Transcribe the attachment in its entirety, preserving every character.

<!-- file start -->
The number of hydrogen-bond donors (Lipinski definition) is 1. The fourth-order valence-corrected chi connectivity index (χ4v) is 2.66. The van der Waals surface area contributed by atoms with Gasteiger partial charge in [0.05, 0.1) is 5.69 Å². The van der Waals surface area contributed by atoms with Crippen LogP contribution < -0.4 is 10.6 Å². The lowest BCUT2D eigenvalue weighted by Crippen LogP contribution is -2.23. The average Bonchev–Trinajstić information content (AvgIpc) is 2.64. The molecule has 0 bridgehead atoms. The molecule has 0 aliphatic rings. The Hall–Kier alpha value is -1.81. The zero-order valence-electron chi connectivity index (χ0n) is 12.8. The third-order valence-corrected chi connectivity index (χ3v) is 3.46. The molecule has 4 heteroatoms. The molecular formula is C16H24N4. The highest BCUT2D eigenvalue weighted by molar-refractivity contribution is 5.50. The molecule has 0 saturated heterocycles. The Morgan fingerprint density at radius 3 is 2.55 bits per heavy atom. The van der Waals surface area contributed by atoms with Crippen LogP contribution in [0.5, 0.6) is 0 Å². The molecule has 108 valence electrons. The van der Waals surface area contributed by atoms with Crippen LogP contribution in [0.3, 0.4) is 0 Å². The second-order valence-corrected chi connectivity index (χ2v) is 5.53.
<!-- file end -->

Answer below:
The number of hydrogen-bond donors (Lipinski definition) is 1. The fourth-order valence-corrected chi connectivity index (χ4v) is 2.66. The van der Waals surface area contributed by atoms with Gasteiger partial charge in [0.05, 0.1) is 5.69 Å². The van der Waals surface area contributed by atoms with Crippen LogP contribution < -0.4 is 10.6 Å². The lowest BCUT2D eigenvalue weighted by Crippen LogP contribution is -2.23. The average Bonchev–Trinajstić information content (AvgIpc) is 2.64. The molecule has 0 bridgehead atoms. The molecule has 0 aliphatic rings. The Hall–Kier alpha value is -1.81. The zero-order valence-electron chi connectivity index (χ0n) is 12.8. The third-order valence-corrected chi connectivity index (χ3v) is 3.46. The molecule has 4 heteroatoms. The molecular formula is C16H24N4. The highest BCUT2D eigenvalue weighted by molar-refractivity contribution is 5.50. The molecule has 0 saturated heterocycles. The Morgan fingerprint density at radius 3 is 2.55 bits per heavy atom. The van der Waals surface area contributed by atoms with Crippen LogP contribution in [0.5, 0.6) is 0 Å². The molecule has 108 valence electrons. The van der Waals surface area contributed by atoms with Crippen LogP contribution in [0.3, 0.4) is 0 Å². The second-order valence-corrected chi connectivity index (χ2v) is 5.53.